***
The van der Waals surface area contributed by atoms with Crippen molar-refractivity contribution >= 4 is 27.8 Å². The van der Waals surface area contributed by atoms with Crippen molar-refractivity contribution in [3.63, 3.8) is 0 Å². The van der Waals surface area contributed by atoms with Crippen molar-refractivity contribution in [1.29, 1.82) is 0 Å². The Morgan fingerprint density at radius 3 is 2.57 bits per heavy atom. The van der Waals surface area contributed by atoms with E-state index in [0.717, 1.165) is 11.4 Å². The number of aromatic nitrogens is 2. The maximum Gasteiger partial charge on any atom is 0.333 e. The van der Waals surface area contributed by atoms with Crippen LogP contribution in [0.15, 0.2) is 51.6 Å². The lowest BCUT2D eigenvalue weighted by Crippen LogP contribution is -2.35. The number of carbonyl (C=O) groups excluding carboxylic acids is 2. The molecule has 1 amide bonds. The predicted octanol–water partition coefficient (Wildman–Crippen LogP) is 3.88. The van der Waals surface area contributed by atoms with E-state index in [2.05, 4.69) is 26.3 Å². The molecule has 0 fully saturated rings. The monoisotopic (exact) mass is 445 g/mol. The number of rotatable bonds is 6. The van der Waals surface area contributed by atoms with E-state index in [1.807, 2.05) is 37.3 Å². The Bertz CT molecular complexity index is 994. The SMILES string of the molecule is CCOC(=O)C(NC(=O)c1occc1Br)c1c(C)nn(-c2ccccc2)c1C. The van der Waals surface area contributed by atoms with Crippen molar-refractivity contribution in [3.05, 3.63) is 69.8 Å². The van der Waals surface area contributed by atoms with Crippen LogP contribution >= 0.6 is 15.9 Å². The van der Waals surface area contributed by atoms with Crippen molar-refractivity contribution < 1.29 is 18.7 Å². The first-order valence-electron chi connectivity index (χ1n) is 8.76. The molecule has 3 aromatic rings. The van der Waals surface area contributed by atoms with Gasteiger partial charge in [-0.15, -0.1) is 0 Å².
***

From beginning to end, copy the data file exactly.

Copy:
The van der Waals surface area contributed by atoms with Crippen molar-refractivity contribution >= 4 is 27.8 Å². The van der Waals surface area contributed by atoms with Crippen molar-refractivity contribution in [3.63, 3.8) is 0 Å². The van der Waals surface area contributed by atoms with Crippen molar-refractivity contribution in [1.29, 1.82) is 0 Å². The Morgan fingerprint density at radius 3 is 2.57 bits per heavy atom. The van der Waals surface area contributed by atoms with E-state index in [0.717, 1.165) is 11.4 Å². The number of aromatic nitrogens is 2. The maximum Gasteiger partial charge on any atom is 0.333 e. The van der Waals surface area contributed by atoms with Crippen LogP contribution in [0.15, 0.2) is 51.6 Å². The lowest BCUT2D eigenvalue weighted by Crippen LogP contribution is -2.35. The number of carbonyl (C=O) groups excluding carboxylic acids is 2. The molecule has 1 amide bonds. The predicted octanol–water partition coefficient (Wildman–Crippen LogP) is 3.88. The van der Waals surface area contributed by atoms with E-state index in [2.05, 4.69) is 26.3 Å². The molecule has 0 fully saturated rings. The monoisotopic (exact) mass is 445 g/mol. The number of rotatable bonds is 6. The van der Waals surface area contributed by atoms with E-state index in [1.807, 2.05) is 37.3 Å². The Bertz CT molecular complexity index is 994. The SMILES string of the molecule is CCOC(=O)C(NC(=O)c1occc1Br)c1c(C)nn(-c2ccccc2)c1C. The van der Waals surface area contributed by atoms with Crippen molar-refractivity contribution in [3.05, 3.63) is 69.8 Å². The van der Waals surface area contributed by atoms with Crippen LogP contribution >= 0.6 is 15.9 Å². The van der Waals surface area contributed by atoms with Crippen molar-refractivity contribution < 1.29 is 18.7 Å². The first-order valence-electron chi connectivity index (χ1n) is 8.76. The molecule has 3 aromatic rings. The van der Waals surface area contributed by atoms with Gasteiger partial charge in [-0.15, -0.1) is 0 Å².